Another audience member commended the team on their effort saying that homeless people are treated “like trash” and we have “trained ourselves not to see them.”
The documentary featured on-camera interview with residents who were HIV-positive, drug addicts and deportees, who all got a chance to tell parts of their story.
The team was also challenged to go back into the project and re-edit and make the documentary longer. As it was a school project, the co-directors were dealing with many restraints in terms of time.
Villafana commented that it is an unfinished project and that they have a lot more material to work with.
You can see another screening of Down and Out on the following dates:
Wed 23 Sept, 6.00pm, NALIS, POS Q&A
Sat 26 Sept, 11.00am, MovieTowne POS Q&A
Sat 26 Sept, 5.00pm, UWI Q&A
City on the Hill is a look at the history of the communities erected on the hillside slopes of Laventille. The film examines the evolution of the chequered relationship between the landscape and its inhabitants, as well as selected aspects of Laventille’s architecture.
The film is part of a larger project. It was commissioned by Leveraging Built and Cultural Heritage of East Port of Spain, led by Dr. Asad Mohammed. Patricia Mohammed and Michael Mooleedhar, who previously teamed up for the short Coolie Pink and Green (ttff/09), directed the film.
Patricia Mohammed is a Professor of Gender and Cultural Studies and Head of the Institute for Gender and Development Studies at the University of the West Indies. Michael Mooleedhar is a graduate of the Film Programme at the University of the West Indies. Both have worked on a number of other films.
I do think that the project to map the cultural and architectural heritage of Eastern Port of Spain is brilliant, timely and also a much-needed filler for the gaps of our collective history. Mr. Mohammed’s project is visionary and will give much to the present and future generations of Trinidad and Tobago.
As one audience member said, “I didn’t grow up here but I felt very proud to be Trinidadian watching that. I felt like you gave me a piece of Trinidad that I would not have found in a textbook or online.”
Another audience member, a London-based teacher, said that the film would be a great tool to utilise in schools both here and abroad, as a window into the culture and heritage of East Port-of-Spain.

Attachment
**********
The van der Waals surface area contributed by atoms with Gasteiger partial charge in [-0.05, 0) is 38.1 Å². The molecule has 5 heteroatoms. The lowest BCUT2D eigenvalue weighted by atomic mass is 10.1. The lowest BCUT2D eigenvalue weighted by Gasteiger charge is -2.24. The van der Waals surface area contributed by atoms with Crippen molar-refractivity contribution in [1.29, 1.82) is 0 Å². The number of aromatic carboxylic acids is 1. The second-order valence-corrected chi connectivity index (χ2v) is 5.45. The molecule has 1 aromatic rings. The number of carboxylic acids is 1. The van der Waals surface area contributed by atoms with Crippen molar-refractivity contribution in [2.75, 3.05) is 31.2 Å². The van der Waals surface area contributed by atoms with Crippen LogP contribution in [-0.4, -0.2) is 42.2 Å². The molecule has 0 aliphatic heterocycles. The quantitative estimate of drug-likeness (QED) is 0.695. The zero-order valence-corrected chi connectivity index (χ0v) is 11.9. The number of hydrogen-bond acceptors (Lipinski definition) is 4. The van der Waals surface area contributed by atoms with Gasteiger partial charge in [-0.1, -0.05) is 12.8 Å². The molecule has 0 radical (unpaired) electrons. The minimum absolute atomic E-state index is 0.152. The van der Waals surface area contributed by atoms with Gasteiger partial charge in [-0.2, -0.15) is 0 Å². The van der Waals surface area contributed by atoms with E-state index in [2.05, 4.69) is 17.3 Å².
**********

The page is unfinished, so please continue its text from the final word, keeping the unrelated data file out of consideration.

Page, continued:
The narrative is opulent, featuring the words of Nobel Laureate Derek Walcott, novelist Earl Lovelace’s poems specifically written for Laventille, as well as poet Wayne Brown. The cinematography was captivating, showing areas of Laventille that I have never seen on screen. The religious theme was very informative as were the drumming and dancing themes. I think that anything that shows us our country is a great step forward.
There is just one thing that I can’t seem to reconcile about this film though. Ever since seeing the film yesterday afternoon, I’ve been having as issue with its presentation. I’ve spoken about it with colleagues and also just meditated on it in my mind.
The reason that the film was commissioned is substantial and important. However, the film absolutely failed to mention the horrendous crime that takes place in the area.
While I realise that this film is a commissioned project and not an investigative documentary and that the team intentionally left out this part of reality in order to cast a more positive light on the area, I think it would have strengthened the film to at least acknowledge the vulnerability of the area.
After all, when I asked Mooleedhar why some of the camera shots were so shaky, he said that they had to shoot with handheld equipment due to the security risks.
Since this is a documentary film, I would have liked to see the team be true to the experience. I would go so far as to say that it is even a bit unethical to sort of advertise Laventille as such a friendly place when your own team has consciously planned to shoot with equipment that facilitates a speedy evacuation of that same area, should the violence they are wary of, actually unfold.
You can see City on the Hill again on the following dates:
Wed 23 Sept, 6.00pm, NALIS, POS Q&A
Sat 26 Sept, 11.00am, MovieTowne POS Q&A
Image: a still from City on the Hill
Film in Focus: My Father’s Land
The documentary My Father’s Land, directed by Miquel Galofré and Tyler Johnston, had its world premiere yesterday at the ttff/15. Our blogger, Aurora Herrera, attended the screening.
My Father’s Land tells the story of Papa Jah, a Haitian gardener, who has spent the last forty years in the Bahamas, living in a marginalised community named the Mud. When news arrives that his 103-year-old father has taken ill back in Haiti, Papa Jah fears he may not see him before he passes. Papa Jah travels back to Haiti, to his family’s small village on the island La Tortue, to reunite with his father, hopefully before it is too late.
Miquel Galofré is from Barcelona, Spain, and lives in Trinidad. His previous, award-winning documentaries are Why Do Jamaicans Run So Fast? (ttff/09), Hit Me with Music (ttff/11), Songs of Redemption (co-directed by Amanda Sans, ttff/13), and Art Connect (ttff/14). Tyler Johnston is a Bahamian-American filmmaker and artist living in Trinidad and Tobago. He is the director of the short documentary Five Bones (ttff/12).